Doc Hudson… you forget that about the only thing keeping all those middle income and upper income parents’ kids (mine included) in Georgia at all is the HOPE scholarship. Take that away and Georgia can kiss those kids goodbye, most likely for good. TAs a result, you will quickly find that the caliber of students in your department will plummet.

I grew up in NC, and back when I was in high school, UGA was pretty much a laughing stock to folks in NC…. mostly considered top notch only for future veterinarians and forest rangers. I knew one girl who went there (to be a vet) and we all tried to talk her out of it. Now, thanks to HOPE’s result of retaining the best and brightest, including the best and brightest of the “evil rich” that have other options, UGA and is one of the nation’s top universities. Your own university is gaining a tremendous amount of recognition also.

Georgia and particularly its second tier colleges like Georgia Sstate…. just isn’t “all dat.” Most folks with other options won’t stay here without an incentive… if they leave, your department loses students and prestige. I know you don’t care about that though…. just sayin’

intownparent

February 11th, 2011
11:44 am

oops… typo… clumsy fingers.

flipper

February 11th, 2011
11:47 am

Income caps will never happen. It’s political suicide for most of our state legislators to even suggest such a thing.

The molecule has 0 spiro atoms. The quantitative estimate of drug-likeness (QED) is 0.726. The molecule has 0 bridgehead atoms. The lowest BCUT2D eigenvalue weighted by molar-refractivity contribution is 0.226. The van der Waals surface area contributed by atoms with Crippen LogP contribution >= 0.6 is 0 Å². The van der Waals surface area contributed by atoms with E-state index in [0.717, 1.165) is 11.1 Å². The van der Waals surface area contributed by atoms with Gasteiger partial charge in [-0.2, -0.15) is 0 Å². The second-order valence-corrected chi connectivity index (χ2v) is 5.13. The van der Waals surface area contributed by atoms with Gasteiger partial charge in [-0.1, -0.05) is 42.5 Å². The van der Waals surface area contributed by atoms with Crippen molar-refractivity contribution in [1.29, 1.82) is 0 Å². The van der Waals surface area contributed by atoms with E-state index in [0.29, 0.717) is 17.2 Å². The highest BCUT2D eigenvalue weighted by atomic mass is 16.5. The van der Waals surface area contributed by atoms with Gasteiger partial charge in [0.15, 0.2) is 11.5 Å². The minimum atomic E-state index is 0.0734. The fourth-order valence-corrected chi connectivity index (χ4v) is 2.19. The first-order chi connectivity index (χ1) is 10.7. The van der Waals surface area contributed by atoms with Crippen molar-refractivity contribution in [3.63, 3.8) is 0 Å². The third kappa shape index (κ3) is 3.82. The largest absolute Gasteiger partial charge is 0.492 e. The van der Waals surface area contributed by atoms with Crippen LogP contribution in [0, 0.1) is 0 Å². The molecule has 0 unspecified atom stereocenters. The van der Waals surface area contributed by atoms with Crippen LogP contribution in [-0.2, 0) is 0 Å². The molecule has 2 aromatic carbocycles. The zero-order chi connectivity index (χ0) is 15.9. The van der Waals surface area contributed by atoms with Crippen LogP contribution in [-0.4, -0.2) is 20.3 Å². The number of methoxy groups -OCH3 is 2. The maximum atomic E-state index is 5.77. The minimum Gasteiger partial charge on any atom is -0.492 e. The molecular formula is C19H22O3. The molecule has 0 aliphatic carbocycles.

This is forthe birds

February 11th, 2011
11:51 am

If you make the grades you deserve the HOPE. Where do you set the limits? Families with 6 figure incomes cannot afford college these days. On top of that, then what is the incentive of the middle class to send their kids to the second tier GA schools if they have to pay. I know I wouldn’t send my kids to middle GA and pay for it. There are better educations and college experiences available near by.

Good Parenting Punished

February 11th, 2011
11:51 am

As an educator and parent, I am enraged. Why is it that those of us (middle class), who have worked hard for every crumb on our table being punished again. My daughter has worked her butt off for her 4.0 GPA in a magnet program so that we would not have to pay college. But because I worked hard and put myself through school, pay all of my bills one time, and is stuck in a home I cannot sell, you want me to pay full tuition,so that some child whose parents may have made poor choices in life can go to school and not mine? When can I get a break in Ga.??????

Kelly

February 11th, 2011
11:56 am